Reminder: Families First Coronavirus Response Act Now in Effect

The Families First Coronavirus Response Act (FFCRA), federal legislation President Trump signed on March 18, 2020, providing paid sick leave (PSL) and emergency family and medical leave for qualifying reasons related to COVID-19 (also known as the coronavirus), took effect on April 1. Employers should remember a few things about this new law.

Important Details

To whom does it apply?

The FFCRA applies to employers with fewer than 500 employees.

Which employees are eligible for leave?

Generally, all employees are eligible for paid sick leave under the FFCRA as of April 1, 2020. The new leave is available immediately, regardless of how long the individual has been employed — meaning it does not have to be accrued.

The eligibility for emergency Family and Medical Leave Act (FMLA) is different. Employees must be employed for at least 30 calendar days to be eligible for emergency FMLA.

Health care providers and emergency responders may be excluded from both PSL and emergency FMLA.

How much paid leave do employees get?

Paid Sick Leave: Under the PSL requirements, full-time employees are entitled to 80 hours of paid leave while part-time employees are entitled to two weeks of paid leave based on their normal schedule. This is a new leave entitlement, provided in addition to any other paid leave available to employees. Employees may take PSL for the following qualifying reasons:

• Subject to a federal, state or local quarantine or isolation order related to COVID-19;

• Advised by a health care provider to self-quarantine due to concerns related to COVID-19;

• Experiencing symptoms of COVID-19 and seeking a medical diagnosis;

• Caring for an individual who is subject to a government quarantine or a self-quarantine advised by a health care provider (reasons 1 and 2 above);

• Caring for their child if the child’s school or place of care has been closed, or the child care provider is unavailable due to COVID-19 precautions; or

• Experiencing any other “substantially similar condition” specified by the Secretary of Health and Human Services.

Employees must be paid PSL at their regular rate for reasons No. 1 through No. 3 above, except that pay cannot exceed $511 per day and $5,110 total. Employers can pay employees two-thirds their regular rate for reasons No. 4 through No. 6 above, except that pay cannot exceed $200 per day and $2,000 total in those circumstances.

Family and Medical Leave: Under the new emergency FMLA requirements, eligible employees are entitled to up to 12 weeks of leave. The first 10 days may be unpaid (employees can use new PSL during this time), and the remaining time is to be paid at a rate of no less than two-thirds of their regular rate of pay for the hours normally scheduled. Paid leave under emergency FMLA is capped at $200 per day and $10,000 in total per individual.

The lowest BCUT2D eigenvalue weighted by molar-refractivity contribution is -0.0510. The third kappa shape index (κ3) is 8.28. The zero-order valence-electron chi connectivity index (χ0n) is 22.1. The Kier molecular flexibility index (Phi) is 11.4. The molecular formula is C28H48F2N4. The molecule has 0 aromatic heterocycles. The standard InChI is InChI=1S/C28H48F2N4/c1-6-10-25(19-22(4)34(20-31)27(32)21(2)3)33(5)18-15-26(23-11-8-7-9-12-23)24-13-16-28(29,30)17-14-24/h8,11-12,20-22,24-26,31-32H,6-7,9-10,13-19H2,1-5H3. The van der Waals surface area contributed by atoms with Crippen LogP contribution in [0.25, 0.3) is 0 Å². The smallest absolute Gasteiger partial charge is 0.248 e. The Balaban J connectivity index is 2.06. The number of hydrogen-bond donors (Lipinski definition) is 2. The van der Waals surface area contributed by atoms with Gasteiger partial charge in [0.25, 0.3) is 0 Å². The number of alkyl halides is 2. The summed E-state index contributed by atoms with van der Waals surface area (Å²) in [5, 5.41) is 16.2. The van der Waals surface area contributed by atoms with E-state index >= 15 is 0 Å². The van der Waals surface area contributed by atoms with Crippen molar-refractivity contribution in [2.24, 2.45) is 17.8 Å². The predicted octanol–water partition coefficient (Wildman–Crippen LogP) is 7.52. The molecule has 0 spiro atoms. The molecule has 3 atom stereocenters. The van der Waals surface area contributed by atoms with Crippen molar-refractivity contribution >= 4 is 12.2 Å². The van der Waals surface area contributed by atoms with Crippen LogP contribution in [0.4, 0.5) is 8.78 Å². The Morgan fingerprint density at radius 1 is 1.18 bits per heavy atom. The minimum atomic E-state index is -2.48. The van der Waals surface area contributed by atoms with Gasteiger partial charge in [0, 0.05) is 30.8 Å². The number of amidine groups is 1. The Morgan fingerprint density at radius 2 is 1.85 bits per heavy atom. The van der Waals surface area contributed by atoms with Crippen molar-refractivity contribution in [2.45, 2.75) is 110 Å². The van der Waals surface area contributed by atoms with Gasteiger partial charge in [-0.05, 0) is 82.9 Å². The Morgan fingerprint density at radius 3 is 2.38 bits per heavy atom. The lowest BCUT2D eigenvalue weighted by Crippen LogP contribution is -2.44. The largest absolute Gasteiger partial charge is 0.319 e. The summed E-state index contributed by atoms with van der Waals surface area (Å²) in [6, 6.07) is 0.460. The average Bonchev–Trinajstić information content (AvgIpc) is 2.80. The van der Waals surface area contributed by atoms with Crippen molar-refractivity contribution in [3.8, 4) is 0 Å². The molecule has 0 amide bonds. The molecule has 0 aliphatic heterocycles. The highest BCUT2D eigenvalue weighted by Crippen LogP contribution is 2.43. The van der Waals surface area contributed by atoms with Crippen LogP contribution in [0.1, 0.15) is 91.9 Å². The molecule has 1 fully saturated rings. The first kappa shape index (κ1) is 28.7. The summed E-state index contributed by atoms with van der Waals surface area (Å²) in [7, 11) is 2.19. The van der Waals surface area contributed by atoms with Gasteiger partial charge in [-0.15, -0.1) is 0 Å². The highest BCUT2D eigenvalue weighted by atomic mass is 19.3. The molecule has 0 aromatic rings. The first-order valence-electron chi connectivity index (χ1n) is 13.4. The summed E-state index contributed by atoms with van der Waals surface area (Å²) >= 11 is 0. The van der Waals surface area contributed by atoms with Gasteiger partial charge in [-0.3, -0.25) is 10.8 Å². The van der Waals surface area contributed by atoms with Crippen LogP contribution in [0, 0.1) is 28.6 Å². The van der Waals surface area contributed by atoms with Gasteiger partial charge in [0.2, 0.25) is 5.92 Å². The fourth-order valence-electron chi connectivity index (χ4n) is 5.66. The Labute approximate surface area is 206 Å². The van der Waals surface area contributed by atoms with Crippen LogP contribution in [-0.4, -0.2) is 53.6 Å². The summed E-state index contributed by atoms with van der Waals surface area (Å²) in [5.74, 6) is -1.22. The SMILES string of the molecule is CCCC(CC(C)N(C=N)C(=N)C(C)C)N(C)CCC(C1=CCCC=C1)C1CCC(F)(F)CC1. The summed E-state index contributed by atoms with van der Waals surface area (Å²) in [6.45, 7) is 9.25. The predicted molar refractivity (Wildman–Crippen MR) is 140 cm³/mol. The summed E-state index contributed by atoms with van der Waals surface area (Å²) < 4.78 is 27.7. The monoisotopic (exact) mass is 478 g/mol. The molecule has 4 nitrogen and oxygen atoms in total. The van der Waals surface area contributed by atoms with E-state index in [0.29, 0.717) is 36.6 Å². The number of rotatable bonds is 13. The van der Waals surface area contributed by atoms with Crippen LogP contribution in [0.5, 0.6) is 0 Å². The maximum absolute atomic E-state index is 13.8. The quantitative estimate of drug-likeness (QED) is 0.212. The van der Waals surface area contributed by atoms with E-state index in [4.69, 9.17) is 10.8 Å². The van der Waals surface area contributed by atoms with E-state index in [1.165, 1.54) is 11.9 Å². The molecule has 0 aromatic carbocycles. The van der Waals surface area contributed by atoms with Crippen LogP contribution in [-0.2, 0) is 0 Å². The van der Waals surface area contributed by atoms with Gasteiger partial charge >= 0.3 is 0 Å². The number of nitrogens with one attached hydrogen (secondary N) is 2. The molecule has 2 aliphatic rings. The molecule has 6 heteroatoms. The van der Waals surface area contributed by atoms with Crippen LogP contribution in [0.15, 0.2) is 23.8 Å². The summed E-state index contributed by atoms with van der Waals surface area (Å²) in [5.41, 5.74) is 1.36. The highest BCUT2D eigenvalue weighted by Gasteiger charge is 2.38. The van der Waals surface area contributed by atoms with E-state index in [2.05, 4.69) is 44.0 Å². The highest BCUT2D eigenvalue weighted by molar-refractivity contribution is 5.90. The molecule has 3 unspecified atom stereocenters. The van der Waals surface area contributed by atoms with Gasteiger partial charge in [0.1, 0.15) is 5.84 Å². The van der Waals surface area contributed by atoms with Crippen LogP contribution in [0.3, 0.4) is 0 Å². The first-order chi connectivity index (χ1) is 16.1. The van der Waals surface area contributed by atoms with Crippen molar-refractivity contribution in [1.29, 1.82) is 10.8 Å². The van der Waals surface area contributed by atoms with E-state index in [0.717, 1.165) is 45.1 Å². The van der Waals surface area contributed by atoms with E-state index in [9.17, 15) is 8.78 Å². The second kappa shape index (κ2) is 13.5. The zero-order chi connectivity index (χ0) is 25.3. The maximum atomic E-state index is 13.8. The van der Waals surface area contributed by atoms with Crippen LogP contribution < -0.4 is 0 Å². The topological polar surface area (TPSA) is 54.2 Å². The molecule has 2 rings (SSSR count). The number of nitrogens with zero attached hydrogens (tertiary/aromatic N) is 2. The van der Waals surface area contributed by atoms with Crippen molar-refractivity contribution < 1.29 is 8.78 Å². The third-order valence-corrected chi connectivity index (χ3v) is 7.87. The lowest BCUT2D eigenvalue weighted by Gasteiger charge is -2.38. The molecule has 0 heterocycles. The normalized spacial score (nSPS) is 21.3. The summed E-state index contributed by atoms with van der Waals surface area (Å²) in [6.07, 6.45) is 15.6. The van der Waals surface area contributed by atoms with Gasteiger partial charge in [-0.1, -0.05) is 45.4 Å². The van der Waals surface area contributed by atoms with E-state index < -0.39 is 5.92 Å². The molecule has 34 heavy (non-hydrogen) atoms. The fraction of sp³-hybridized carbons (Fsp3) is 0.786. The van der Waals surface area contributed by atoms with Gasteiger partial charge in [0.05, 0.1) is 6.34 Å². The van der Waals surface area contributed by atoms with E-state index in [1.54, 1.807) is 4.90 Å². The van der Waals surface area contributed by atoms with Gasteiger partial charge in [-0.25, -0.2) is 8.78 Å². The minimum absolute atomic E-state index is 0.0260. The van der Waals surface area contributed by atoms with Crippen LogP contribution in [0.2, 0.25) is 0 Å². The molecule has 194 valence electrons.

Employees may take emergency FMLA leave for only one reason, to care for their child if the child’s school or place of care has been closed, or the child care provider is unavailable due to COVID-19 precautions.

Are small businesses exempt?

The FFCRA contains a small business exemption for employers with fewer than 50 employees. The exemption for both PSL and emergency FMLA, however, is limited to the qualifying reason of caring for a child if the child’s school or place of care has been closed, or the child care provider is unavailable due to COVID-19 precautions. Thus, small businesses are not exempt from paying for PSL for the other five qualifying reasons listed above. Small businesses can claim the exemption only if paying for such leave would jeopardize the viability of the small business as a going concern.

Are employers required to post a notice?

Yes, employers are required to post notice of the law’s requirements in conspicuous places. The U.S. Department of Labor (DOL) created a poster (also available in Spanish) for employers to use. The DOL also stated that employers could send the notice to remote employees by mail, email or posting on an employee information internal or external website.

The DOL has been busy trying to answer many of the most common questions about the new law in greater detail. Employers can read more about the new law on the department’s website,, and can expect additional updates and regulations in the future.

Other COVID-19 Resources

In Episode 57 of The Workplace podcast, CalChamber Executive Vice President and General Counsel Erika Frank and employment law expert James Ward discuss key points and guidelines issued by the DOL on the FFCRA, which took effect on April 1. Listen for free at!

Visit the CalChamber (COVID-19) webpage for more COVID-19-related federal, state and local resources, including CalChamber coverage.

Access additional COVID-19-related HRWatchdog blogs at

Staff Contact: James W. Ward

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James W. Ward joined the CalChamber in June 2019 as an employment law subject matter expert/legal writer and editor. He enhances the ongoing efforts of the CalChamber legal affairs team to explain for nonlawyers how statutes, regulations and court cases affect California businesses and employers. Ward came to the CalChamber following his time as an associate attorney at Kronick Moskovitz Tiedemann & Girard of Sacramento, where he provided advice and counsel to public and private employers on labor and employment matters. He holds a B.A. in humanities, magna cum laude, and an M.A. in history from California State University, Sacramento. He earned his J.D. with great distinction from the McGeorge School of Law, University of the Pacific.